What's more, even the changes in the guidelines will have only a limited effect unless the sentencing commission makes them retroactive — an issue it is expected to discuss at a Nov. 13 meeting.  As of now, the new guidelines will affect only new offenders.  If the commission decides to go retro, the move could shorten the prison terms for some 19,500 inmates by an average of 27 months.

On the "retro" front, the Sentencing Commission has now made available here some of the comments it has received from "the judiciary, the executive branch, interested organizations, members of the defense bar, and individual citizens."   I especially liked Judge Richard Kopf's to-the-point pitch for retroactivity:

I urge the Commission to make the "crack" amendments to the Guidelines retroactive.  Even though that will mean more work for judges, every conception of justice of which I am aware justifies such an action.

On its main webpage, the USSC also notes that it "received more than 33,000 letters from individuals expressing their views on retroactivity."  Next week's USSC hearing on these issues ought to be a doozy.

Some recent related posts:

November 8, 2007 in New USSC crack guidelines and report | Permalink | Comments (0) | TrackBack

Another report tentatively praising faith-based prisons

Thanks to this post at Corrections Sentencing, I discovered this relatively new report from the Urban Institute entitled "Evaluation of Florida's Faith- and Character-Based Institutions."  The report provides a detailed account of Florida' "FCBIs" along with some cautious praise.  Here are some snippets from the executive summary:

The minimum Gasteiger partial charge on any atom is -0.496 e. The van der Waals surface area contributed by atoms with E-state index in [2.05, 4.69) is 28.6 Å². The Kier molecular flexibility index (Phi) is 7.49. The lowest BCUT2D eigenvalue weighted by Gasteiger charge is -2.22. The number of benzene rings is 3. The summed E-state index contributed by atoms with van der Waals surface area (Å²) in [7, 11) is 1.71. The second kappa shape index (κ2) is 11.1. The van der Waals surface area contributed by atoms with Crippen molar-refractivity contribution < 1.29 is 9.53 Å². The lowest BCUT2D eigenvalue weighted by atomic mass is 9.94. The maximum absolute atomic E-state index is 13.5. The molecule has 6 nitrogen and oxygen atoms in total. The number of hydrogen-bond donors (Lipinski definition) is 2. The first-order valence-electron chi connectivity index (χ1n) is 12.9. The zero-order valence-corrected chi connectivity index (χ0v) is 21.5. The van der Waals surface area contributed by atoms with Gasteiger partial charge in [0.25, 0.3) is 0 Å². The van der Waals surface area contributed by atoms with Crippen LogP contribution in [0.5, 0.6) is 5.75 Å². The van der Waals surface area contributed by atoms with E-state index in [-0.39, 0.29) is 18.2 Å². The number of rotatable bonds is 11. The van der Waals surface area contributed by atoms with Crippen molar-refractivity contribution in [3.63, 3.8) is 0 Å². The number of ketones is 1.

In addition to traditional solutions such as education and vocational training, corrections officials are increasingly implementing faith-based models, as well as secular programs that emphasize moral development and character building. Florida is one of many states to follow this trend, but set itself apart from other corrections agencies when, on Christmas Eve 2003, it opened the first state-operated correctional institution dedicated exclusively to a faith- and character-based approach to rehabilitation.

The findings and recommendations outlined below — and explored in detail throughout this report — highlight the results of a process and impact evaluation conducted by the Urban Institute of two of Florida’s Faith- and Character-Based Correctional Institutions (FCBIs)...